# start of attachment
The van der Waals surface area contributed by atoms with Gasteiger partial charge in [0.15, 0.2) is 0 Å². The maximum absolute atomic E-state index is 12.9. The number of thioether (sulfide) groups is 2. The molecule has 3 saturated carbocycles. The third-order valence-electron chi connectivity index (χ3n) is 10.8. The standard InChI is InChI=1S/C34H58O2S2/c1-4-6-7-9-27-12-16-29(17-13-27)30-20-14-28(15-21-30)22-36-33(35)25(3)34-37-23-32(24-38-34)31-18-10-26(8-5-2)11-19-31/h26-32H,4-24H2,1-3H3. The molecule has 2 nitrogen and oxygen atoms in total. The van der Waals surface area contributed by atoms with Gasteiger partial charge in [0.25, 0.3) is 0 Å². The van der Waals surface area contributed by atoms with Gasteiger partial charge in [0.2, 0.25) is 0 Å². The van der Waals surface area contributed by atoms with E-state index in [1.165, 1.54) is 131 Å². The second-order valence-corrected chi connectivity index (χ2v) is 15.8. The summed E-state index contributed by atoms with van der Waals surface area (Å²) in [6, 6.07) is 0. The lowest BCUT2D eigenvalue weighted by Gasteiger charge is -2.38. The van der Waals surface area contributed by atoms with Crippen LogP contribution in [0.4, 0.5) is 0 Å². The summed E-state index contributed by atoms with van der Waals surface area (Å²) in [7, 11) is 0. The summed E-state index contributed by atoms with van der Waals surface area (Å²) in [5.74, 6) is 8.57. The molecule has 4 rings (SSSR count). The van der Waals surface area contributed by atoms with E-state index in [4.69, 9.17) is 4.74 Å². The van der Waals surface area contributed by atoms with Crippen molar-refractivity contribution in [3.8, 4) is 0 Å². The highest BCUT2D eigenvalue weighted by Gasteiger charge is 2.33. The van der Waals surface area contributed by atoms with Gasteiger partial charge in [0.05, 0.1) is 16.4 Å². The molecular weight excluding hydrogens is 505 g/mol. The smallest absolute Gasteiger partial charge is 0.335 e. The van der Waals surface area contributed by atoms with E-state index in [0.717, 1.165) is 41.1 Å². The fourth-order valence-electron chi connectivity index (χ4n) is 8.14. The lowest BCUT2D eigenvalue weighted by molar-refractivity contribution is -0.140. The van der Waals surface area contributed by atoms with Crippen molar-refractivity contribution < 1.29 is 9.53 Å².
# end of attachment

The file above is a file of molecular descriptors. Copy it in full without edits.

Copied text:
The van der Waals surface area contributed by atoms with Gasteiger partial charge in [0.15, 0.2) is 0 Å². The maximum absolute atomic E-state index is 12.9. The number of thioether (sulfide) groups is 2. The molecule has 3 saturated carbocycles. The third-order valence-electron chi connectivity index (χ3n) is 10.8. The standard InChI is InChI=1S/C34H58O2S2/c1-4-6-7-9-27-12-16-29(17-13-27)30-20-14-28(15-21-30)22-36-33(35)25(3)34-37-23-32(24-38-34)31-18-10-26(8-5-2)11-19-31/h26-32H,4-24H2,1-3H3. The molecule has 2 nitrogen and oxygen atoms in total. The van der Waals surface area contributed by atoms with Gasteiger partial charge in [0.25, 0.3) is 0 Å². The van der Waals surface area contributed by atoms with Gasteiger partial charge in [0.2, 0.25) is 0 Å². The van der Waals surface area contributed by atoms with E-state index in [1.165, 1.54) is 131 Å². The second-order valence-corrected chi connectivity index (χ2v) is 15.8. The summed E-state index contributed by atoms with van der Waals surface area (Å²) in [6, 6.07) is 0. The lowest BCUT2D eigenvalue weighted by Gasteiger charge is -2.38. The van der Waals surface area contributed by atoms with Crippen LogP contribution in [0.4, 0.5) is 0 Å². The summed E-state index contributed by atoms with van der Waals surface area (Å²) in [7, 11) is 0. The summed E-state index contributed by atoms with van der Waals surface area (Å²) in [5.74, 6) is 8.57. The molecule has 4 rings (SSSR count). The van der Waals surface area contributed by atoms with E-state index in [4.69, 9.17) is 4.74 Å². The van der Waals surface area contributed by atoms with Crippen molar-refractivity contribution in [3.8, 4) is 0 Å². The highest BCUT2D eigenvalue weighted by Gasteiger charge is 2.33. The van der Waals surface area contributed by atoms with Gasteiger partial charge in [0.05, 0.1) is 16.4 Å². The molecular weight excluding hydrogens is 505 g/mol. The smallest absolute Gasteiger partial charge is 0.335 e. The van der Waals surface area contributed by atoms with E-state index in [0.717, 1.165) is 41.1 Å². The fourth-order valence-electron chi connectivity index (χ4n) is 8.14. The lowest BCUT2D eigenvalue weighted by molar-refractivity contribution is -0.140. The van der Waals surface area contributed by atoms with Crippen molar-refractivity contribution < 1.29 is 9.53 Å².